Star Wars Highlight: Comics (Part 14)

There are many, many comics in the world of Star Wars. The ones I have here vary in era, art, publication date, publisher, and style, but they are all interesting releases both to the old Expanded Universe as well as the new canon. They are listed in order based on the Battle of Yavin. Just remember, this is a highlight on a small fraction of a larger whole.

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Knights of the Old Republic: Dueling Ambitions (3963 BBY)

Publisher: Dark Horse (6 Issues)

Writer: John Jackson Miller

Artist(s): Brian Ching, Bong Dazo, Dean Zachary, Michael Atiyeh, et. al.

This volume of KotOR features “Prophet Motive” parts 1 and 2, “Faithful Execution,” and “Dueling Ambitions” Parts 1-3. “Prophet Motive” Gryph, Zayne, and Jarael have a long-running plan to dismantle a shady auctioning syndicate that utilizes slaves. When their plans are found out, Gryph and Jarael must disguise themselves, and their Mandalorian friend finds himself in a bind for refusing to remove his armor. In these issues, Jarael demonstrates a potential to use the Force, and Rohlan pushes her further to utilize these newfound powers. “Faithful Execution” is a short issue featuring unique art by Dean Zachary, art that makes the characters appear softer, rather than having the sharp angles. This issue involves Zayne and crew coming across a ship of suffocated people, with a lone survivor and a droid. When Zayne suspects the droid of the murders, the real murderer comes forth when Jarael is in trouble. In “Dueling Ambitions,” Zayne finds himself face-to-face with one of his childhood icons in a dueling arena, excited to race and be a part of the duels, even though they can be very deadly. When the truth is revealed, that those in the duels are slaves that are forced to fight and race, Zayne makes it his ambition to free them, but he also learns Jarael’s secret of the past!

Having the different artist in one of the issues was an interesting and pleasant twist, and this new arc of Zayne, Gryph, and Jarael’s adventures shows promise. For the first time, I am extremely eager to see what happens next in this series, especially where Jarael is concerned.

 

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Jedi Academy: Leviathan (12 ABY)

Publisher: Dark Horse (4 Issues)

Writer: Kevin J. Anderson

Artist(s): Dario Carrasco Jr., Mike Heike, Ray Murtaugh, et. al.

When a mining planet sends out a distress signal, Leia calls Luke to send out some of his Jedi Trainees to investigate. While Kyp and Dork 82 arrive too late, they find that the planet is inhabited by ancient monsters that seemingly collect the souls of those they devour. While the Jedi are too late, Kyp knows that he must defeat the leviathans and release the souls of the victims and rid make the planet safe for the next settlers who choose to live there.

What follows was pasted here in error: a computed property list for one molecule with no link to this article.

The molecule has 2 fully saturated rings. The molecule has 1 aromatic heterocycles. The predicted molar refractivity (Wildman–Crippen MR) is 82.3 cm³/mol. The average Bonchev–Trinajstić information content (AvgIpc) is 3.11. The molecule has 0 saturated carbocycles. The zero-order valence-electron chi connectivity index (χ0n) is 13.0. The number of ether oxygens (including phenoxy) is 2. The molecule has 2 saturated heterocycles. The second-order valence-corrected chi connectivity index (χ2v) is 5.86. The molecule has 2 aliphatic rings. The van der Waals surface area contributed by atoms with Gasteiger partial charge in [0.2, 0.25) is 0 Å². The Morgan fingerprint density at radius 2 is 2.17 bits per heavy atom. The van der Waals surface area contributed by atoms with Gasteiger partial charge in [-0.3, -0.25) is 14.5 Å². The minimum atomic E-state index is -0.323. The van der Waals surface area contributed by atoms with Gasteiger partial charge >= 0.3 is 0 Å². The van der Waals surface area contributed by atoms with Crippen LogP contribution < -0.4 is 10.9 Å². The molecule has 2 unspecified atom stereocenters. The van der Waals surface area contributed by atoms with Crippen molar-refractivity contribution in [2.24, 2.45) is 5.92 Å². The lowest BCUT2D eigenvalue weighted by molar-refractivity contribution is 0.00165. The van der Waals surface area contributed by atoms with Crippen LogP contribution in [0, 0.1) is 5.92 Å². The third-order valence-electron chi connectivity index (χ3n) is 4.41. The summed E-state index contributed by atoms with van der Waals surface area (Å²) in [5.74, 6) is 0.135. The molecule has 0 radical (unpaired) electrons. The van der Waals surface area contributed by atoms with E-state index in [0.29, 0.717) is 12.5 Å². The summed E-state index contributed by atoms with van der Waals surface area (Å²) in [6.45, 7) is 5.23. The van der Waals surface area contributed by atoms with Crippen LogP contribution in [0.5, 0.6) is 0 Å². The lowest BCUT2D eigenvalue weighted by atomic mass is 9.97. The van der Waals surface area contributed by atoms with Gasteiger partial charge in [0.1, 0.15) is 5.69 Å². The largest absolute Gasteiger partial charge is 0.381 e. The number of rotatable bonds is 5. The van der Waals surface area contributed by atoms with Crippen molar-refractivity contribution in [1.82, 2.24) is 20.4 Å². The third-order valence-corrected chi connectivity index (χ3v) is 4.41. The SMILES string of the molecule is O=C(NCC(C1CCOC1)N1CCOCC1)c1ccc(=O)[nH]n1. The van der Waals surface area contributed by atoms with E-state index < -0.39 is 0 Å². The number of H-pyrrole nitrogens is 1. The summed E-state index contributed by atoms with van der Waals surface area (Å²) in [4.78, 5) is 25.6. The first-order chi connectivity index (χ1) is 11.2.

This is a single volume following Anderson’s Jedi Academy trilogy (and is preferred to have read I, Jedi and the Callista trilogy as well). It features some of the main Jedi that Luke brought to his new academy on Yavin 4 including Kyp Durron, Kirana Ti, and Streen, and introduces us to Dorks 82, who hopes to have some connection with the Force as his predecessor did. The art is good and the story adds just a bit more to the training of the new Jedi.

 

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Doctor Aphra: Aphra (0 ABY)

Publisher: Marvel (6 Issues)

Writer: Kieron Gillen

Artist(s): Kev Walker, Marc Deering, Antonio Fabela, et. al.

Doctor Aphra is an archaeologist. After faking her death with Darth Vader, she now continues to hunt around the galaxy for rare artifacts that she can sell for a high price. Black Krrsantan still helps her out in hopes of getting what she owes him, but when her Doctorate is disabled by her father, she must comply to his wishes before she can be reinstated. Searching for hints to a lost civilization on Yavin 4 brings the Empire down on them,. but unlocks a great historical mystery.

This is one of the best installments to the new canon with a great character. Aphra is a fantastic edition to the story: her character is interestingly developed with her own unique qualities that make her stand out from other characters in the series. The art is superb, as usual, and I cannot wait for the next one!

 

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The Star Wars (No Timeline)

Publisher: Dark Horse (8 Issues)

Writer: J. W. Rinzler

Artist(s): Randy Stradley, Mike Mayhew

This is Star Wars before it was revised to become the beauty that it actually is, based on the original draft by George Lucas. The story is pretty much completely different, featuring the Jedi-Bendu who once guarded the Emperor before the rise of the Knights of Sith.  Annikin Starkiller is the hero of the story with an older Luke Skywalker as the mentor/master. Annikin and Luke must now protect the princess of Aquilae, Leia, from the Empire. In this version, Han is a Urellian, a race that hunts Wookies on their home planet of Yavin. Darth Vader exists but is off screen most of the time, commanding his Sith from afar.

Despite the original story by George Lucas being awful, they at least got some of the top artists from the Star Wars line of comics. There is some action, but the story itself is so dry compared to its multiply drafted-over counterpart. While this is an interesting piece in the creation history of Star Wars itself, it is not worth the read if you are looking for extended universe qualities about characters you are already familiar with and want to know more about.

 

 

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